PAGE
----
Access to veterans services is improving in northwest Harris County. More local veterans are taking advantage of the Tomball Veterans Affairs clinic that opened in 2013 and continues to add services. In addition, institutions such as Lone Star College and Northwest Assistance Ministries are broadening outreach to accommodate underserved veteran populations.
“Having more local access to basic services is crucial for veterans, many of whom may be disabled or have issues with transportation,” said Jack Andrews, a veteran with VFW Post 8905 in Cypress. “The Tomball clinic has been useful for a good number of our members. Access to health care and access to places where veterans can meet are among the most important needs.”
The nationwide struggle to help veterans transition back to civilian life is evident in Harris County. The Houston VA’s regional office, which serves about 760,000 veterans throughout South Texas, Mexico, and Central and South America, is trying to work through a backlog of benefits claims, according to the Houston Veterans Benefits Administration.
Although the backlog is down significantly from January 2013, when it stood at 28,500 claims, there still remains a strong need to assist veterans with mental health, education, employment and housing issues, said Tony Solomon, director of the Veteran Behavioral Health Initiative at Mental Health America of Greater Houston.
“The VA simply can’t handle everything that’s being asked of it, and some veterans are not happy with the services they are receiving,” he said. “What you’ve seen over the past few years is the development of programs that are designed to help veterans transition back to the community instead of just back to the VA to wait in line.”
After years of having to travel to Houston’s inner loop for services, veterans with VFW Post 8905 in Cypress said more programs are available to them locally than ever before. The Tomball VA, which opened in 2013, has become a go-to location for members.
“No matter when you call, you can almost always schedule an appointment within the next week, and they really do care about your needs,” said Lonnie Markham, a member of Post 8905. “When you go to the downtown location, you could be waiting all day just to schedule an appointment.”
Other veterans with Post 8905 made suggestions for how to improve services even further, including better transportation services to and from clinics and better orientation programs to help veterans connect with resources.
Officials with Lone Star College System are also building their VetSuccess program as demographic studies show more and more veterans seeking higher education at the system’s six campuses.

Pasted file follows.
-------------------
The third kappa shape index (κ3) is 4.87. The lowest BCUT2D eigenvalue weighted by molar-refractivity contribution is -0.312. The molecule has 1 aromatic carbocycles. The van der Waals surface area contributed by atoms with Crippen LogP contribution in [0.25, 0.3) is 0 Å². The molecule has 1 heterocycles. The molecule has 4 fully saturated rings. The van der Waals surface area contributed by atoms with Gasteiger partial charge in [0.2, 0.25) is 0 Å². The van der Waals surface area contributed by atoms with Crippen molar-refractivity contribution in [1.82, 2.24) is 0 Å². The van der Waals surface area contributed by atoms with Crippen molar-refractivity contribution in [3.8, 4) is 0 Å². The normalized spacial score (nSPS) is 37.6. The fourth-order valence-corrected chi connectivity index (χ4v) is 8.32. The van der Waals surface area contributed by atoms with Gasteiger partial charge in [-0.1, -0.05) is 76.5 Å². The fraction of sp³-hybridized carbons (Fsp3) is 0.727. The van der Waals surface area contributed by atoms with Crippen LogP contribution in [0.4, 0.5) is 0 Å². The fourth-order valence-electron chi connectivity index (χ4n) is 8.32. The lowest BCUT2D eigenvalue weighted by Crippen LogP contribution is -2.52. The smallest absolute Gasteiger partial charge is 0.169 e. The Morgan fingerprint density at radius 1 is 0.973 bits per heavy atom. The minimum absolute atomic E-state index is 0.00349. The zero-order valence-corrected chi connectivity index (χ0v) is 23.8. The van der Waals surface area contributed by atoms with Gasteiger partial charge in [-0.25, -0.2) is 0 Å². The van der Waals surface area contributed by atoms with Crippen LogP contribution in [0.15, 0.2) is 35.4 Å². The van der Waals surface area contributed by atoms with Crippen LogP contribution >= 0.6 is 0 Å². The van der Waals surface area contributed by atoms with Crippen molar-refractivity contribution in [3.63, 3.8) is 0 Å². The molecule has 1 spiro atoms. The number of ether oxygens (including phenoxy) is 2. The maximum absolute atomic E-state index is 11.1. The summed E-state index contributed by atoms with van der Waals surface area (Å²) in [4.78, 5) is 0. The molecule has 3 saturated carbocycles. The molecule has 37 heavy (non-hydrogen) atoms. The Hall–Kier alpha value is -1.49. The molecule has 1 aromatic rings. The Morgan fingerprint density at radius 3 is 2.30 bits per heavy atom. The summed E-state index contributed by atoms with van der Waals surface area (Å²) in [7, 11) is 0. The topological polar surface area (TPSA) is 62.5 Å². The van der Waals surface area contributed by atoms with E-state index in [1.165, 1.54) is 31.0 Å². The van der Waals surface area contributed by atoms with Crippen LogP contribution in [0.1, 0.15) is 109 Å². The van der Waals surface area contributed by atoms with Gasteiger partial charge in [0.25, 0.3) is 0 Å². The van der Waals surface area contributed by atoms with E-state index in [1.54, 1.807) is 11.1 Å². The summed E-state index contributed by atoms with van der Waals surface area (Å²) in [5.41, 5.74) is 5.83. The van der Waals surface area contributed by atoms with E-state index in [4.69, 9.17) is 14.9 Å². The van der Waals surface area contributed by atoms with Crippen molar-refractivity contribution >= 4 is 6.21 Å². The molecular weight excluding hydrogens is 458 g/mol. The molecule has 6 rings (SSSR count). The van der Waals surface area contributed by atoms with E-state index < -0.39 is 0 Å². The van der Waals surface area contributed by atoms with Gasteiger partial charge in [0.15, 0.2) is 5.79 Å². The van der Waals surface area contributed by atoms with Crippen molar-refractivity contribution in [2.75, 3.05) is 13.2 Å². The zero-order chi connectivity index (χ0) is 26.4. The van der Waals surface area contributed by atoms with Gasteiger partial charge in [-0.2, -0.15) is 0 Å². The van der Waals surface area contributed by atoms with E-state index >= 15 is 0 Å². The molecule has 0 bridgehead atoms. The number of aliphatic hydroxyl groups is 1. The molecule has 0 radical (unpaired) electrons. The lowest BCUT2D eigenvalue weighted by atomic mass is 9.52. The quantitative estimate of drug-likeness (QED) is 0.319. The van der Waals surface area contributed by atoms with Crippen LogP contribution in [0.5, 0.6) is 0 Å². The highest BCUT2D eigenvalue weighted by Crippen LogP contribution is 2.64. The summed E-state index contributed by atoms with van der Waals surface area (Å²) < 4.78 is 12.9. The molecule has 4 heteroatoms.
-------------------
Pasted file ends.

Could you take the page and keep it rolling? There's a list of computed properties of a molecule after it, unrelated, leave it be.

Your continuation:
LSCS serves just under 3,000 military affiliated students, but Veteran Affairs Director Steven Hall said he believes that population could increase.
Hall said it takes the VA office about 14 days to process a veteran student’s request for certification, allowing them to receive the education stipends needed to pay for their classes. It can take up to 25 days during peak enrollment periods, he said.
“Our goal in the near future is to reduce that processing time,” Hall said. “The main goal is to be student-centered to the point where all they have to worry about is going to class.”
A collaborative effort by advisors at each of the system’s six campuses in January completely erased a backlog of 1,500 veteran student requests in less than 30 days, Hall said.
The Harris County Veterans Treatment Court program, which launched in 2009 to provide medical help to veterans convicted of felonies as an alternative to jail time, was expanded in November to include veterans convicted of misdemeanors.
Before Harris County Judge Ed Emmett asked the Mental Health Association of Houston to develop a behavioral health program for veterans in 2008, many veterans were returning to civilian life with no support system, said District Court Judge Marc Carter, who presides over the Veterans Court at the state’s 228th district court.
“It’s about building a safety net, a community, a foundation,” Carter said. “Everybody builds a support team around them, but somehow a lot of our veterans find themselves alone.”
The court aims to help veterans in the early stages before problems become worse, Carter said. Cases of domestic violence and budding alcohol or drug dependencies can often be traced to a mental disorder that originated from serving in a combat zone, he said.
Meanwhile the Coalition for the Homeless in Harris County has found housing for more than 2,800 veterans since 2012, CEO Marilyn Brown said. Working with more than 70 partners, including the Northwest Assistance Ministries in Northwest Houston, volunteers meet homeless veterans face-to-face in an effort to get them off the streets. The coalition has set a goal to completely eliminate veteran homelessness by the end of this year, Brown said.
“There has been unprecedented collaboration among stakeholders addressing this challenge,” she said. “We’ve now effectively created a single front door so that any homeless veteran in our community can receive services.”